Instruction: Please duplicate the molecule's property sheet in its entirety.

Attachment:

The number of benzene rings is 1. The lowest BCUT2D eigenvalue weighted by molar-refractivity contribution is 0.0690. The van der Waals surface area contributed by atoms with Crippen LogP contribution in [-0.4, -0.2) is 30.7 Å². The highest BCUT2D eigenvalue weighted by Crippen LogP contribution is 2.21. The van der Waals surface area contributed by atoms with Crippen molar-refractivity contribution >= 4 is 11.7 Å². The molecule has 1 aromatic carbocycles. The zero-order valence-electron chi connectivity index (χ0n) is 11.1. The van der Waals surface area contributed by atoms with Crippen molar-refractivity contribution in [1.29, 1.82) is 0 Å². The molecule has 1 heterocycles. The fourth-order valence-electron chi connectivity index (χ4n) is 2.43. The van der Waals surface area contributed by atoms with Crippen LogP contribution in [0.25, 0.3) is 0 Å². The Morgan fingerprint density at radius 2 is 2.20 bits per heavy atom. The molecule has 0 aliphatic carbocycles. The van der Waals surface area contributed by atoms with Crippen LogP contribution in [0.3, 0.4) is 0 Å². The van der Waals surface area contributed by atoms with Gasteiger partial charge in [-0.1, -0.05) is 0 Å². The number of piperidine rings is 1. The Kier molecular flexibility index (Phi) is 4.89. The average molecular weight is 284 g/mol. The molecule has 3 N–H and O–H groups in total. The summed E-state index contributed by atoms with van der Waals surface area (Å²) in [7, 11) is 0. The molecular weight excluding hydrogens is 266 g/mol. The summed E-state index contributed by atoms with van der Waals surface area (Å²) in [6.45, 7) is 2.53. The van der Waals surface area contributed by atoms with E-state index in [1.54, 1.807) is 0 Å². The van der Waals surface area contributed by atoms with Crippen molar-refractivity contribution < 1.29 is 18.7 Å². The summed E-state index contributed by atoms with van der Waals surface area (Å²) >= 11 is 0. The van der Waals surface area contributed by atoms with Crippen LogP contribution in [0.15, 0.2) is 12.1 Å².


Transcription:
The number of benzene rings is 1. The lowest BCUT2D eigenvalue weighted by molar-refractivity contribution is 0.0690. The van der Waals surface area contributed by atoms with Crippen LogP contribution in [-0.4, -0.2) is 30.7 Å². The highest BCUT2D eigenvalue weighted by Crippen LogP contribution is 2.21. The van der Waals surface area contributed by atoms with Crippen molar-refractivity contribution >= 4 is 11.7 Å². The molecule has 1 aromatic carbocycles. The zero-order valence-electron chi connectivity index (χ0n) is 11.1. The van der Waals surface area contributed by atoms with Crippen molar-refractivity contribution in [1.29, 1.82) is 0 Å². The molecule has 1 heterocycles. The fourth-order valence-electron chi connectivity index (χ4n) is 2.43. The van der Waals surface area contributed by atoms with Crippen LogP contribution in [0.25, 0.3) is 0 Å². The Morgan fingerprint density at radius 2 is 2.20 bits per heavy atom. The molecule has 0 aliphatic carbocycles. The van der Waals surface area contributed by atoms with Crippen LogP contribution in [0.3, 0.4) is 0 Å². The van der Waals surface area contributed by atoms with Gasteiger partial charge in [-0.1, -0.05) is 0 Å². The number of piperidine rings is 1. The Kier molecular flexibility index (Phi) is 4.89. The average molecular weight is 284 g/mol. The molecule has 3 N–H and O–H groups in total. The summed E-state index contributed by atoms with van der Waals surface area (Å²) in [7, 11) is 0. The molecular weight excluding hydrogens is 266 g/mol. The summed E-state index contributed by atoms with van der Waals surface area (Å²) in [6.45, 7) is 2.53. The van der Waals surface area contributed by atoms with E-state index in [1.54, 1.807) is 0 Å². The van der Waals surface area contributed by atoms with Crippen molar-refractivity contribution < 1.29 is 18.7 Å². The summed E-state index contributed by atoms with van der Waals surface area (Å²) >= 11 is 0. The van der Waals surface area contributed by atoms with Crippen LogP contribution in [0.15, 0.2) is 12.1 Å².